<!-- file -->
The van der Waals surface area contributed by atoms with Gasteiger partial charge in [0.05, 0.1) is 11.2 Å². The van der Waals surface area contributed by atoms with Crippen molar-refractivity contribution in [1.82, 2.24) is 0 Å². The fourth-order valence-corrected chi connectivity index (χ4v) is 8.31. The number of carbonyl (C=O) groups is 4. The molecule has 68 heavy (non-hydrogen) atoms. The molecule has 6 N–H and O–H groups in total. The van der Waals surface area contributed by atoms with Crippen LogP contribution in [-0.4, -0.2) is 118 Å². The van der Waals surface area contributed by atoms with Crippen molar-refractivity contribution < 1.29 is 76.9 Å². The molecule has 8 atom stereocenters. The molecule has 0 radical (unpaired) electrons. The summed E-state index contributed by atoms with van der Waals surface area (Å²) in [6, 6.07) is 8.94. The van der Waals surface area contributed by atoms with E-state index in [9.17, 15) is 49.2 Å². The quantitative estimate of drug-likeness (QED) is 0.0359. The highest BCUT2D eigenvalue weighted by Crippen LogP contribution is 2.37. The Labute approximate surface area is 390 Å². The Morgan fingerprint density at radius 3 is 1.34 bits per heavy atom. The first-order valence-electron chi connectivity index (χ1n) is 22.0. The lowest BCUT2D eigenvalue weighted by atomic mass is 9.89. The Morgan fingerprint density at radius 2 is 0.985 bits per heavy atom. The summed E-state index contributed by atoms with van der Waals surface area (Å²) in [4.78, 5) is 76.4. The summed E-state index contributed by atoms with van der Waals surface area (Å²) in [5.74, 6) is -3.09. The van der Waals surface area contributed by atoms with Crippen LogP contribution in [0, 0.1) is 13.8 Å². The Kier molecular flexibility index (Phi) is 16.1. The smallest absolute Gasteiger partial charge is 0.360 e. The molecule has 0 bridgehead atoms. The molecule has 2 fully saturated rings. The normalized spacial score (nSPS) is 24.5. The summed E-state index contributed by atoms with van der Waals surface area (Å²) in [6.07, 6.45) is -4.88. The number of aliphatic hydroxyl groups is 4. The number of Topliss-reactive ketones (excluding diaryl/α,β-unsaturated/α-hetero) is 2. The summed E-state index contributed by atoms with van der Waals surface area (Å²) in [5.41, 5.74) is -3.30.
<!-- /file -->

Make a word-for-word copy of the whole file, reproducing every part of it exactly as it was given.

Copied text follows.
The van der Waals surface area contributed by atoms with Gasteiger partial charge in [0.05, 0.1) is 11.2 Å². The van der Waals surface area contributed by atoms with Crippen molar-refractivity contribution in [1.82, 2.24) is 0 Å². The fourth-order valence-corrected chi connectivity index (χ4v) is 8.31. The number of carbonyl (C=O) groups is 4. The molecule has 68 heavy (non-hydrogen) atoms. The molecule has 6 N–H and O–H groups in total. The van der Waals surface area contributed by atoms with Crippen LogP contribution in [-0.4, -0.2) is 118 Å². The van der Waals surface area contributed by atoms with Crippen molar-refractivity contribution < 1.29 is 76.9 Å². The molecule has 8 atom stereocenters. The molecule has 0 radical (unpaired) electrons. The summed E-state index contributed by atoms with van der Waals surface area (Å²) in [6, 6.07) is 8.94. The van der Waals surface area contributed by atoms with E-state index in [9.17, 15) is 49.2 Å². The quantitative estimate of drug-likeness (QED) is 0.0359. The highest BCUT2D eigenvalue weighted by Crippen LogP contribution is 2.37. The Labute approximate surface area is 390 Å². The Morgan fingerprint density at radius 3 is 1.34 bits per heavy atom. The first-order valence-electron chi connectivity index (χ1n) is 22.0. The lowest BCUT2D eigenvalue weighted by atomic mass is 9.89. The Morgan fingerprint density at radius 2 is 0.985 bits per heavy atom. The summed E-state index contributed by atoms with van der Waals surface area (Å²) in [4.78, 5) is 76.4. The summed E-state index contributed by atoms with van der Waals surface area (Å²) in [5.74, 6) is -3.09. The van der Waals surface area contributed by atoms with Crippen LogP contribution in [0, 0.1) is 13.8 Å². The Kier molecular flexibility index (Phi) is 16.1. The smallest absolute Gasteiger partial charge is 0.360 e. The molecule has 0 bridgehead atoms. The molecule has 2 fully saturated rings. The normalized spacial score (nSPS) is 24.5. The summed E-state index contributed by atoms with van der Waals surface area (Å²) in [6.07, 6.45) is -4.88. The number of aliphatic hydroxyl groups is 4. The number of Topliss-reactive ketones (excluding diaryl/α,β-unsaturated/α-hetero) is 2. The summed E-state index contributed by atoms with van der Waals surface area (Å²) in [5.41, 5.74) is -3.30.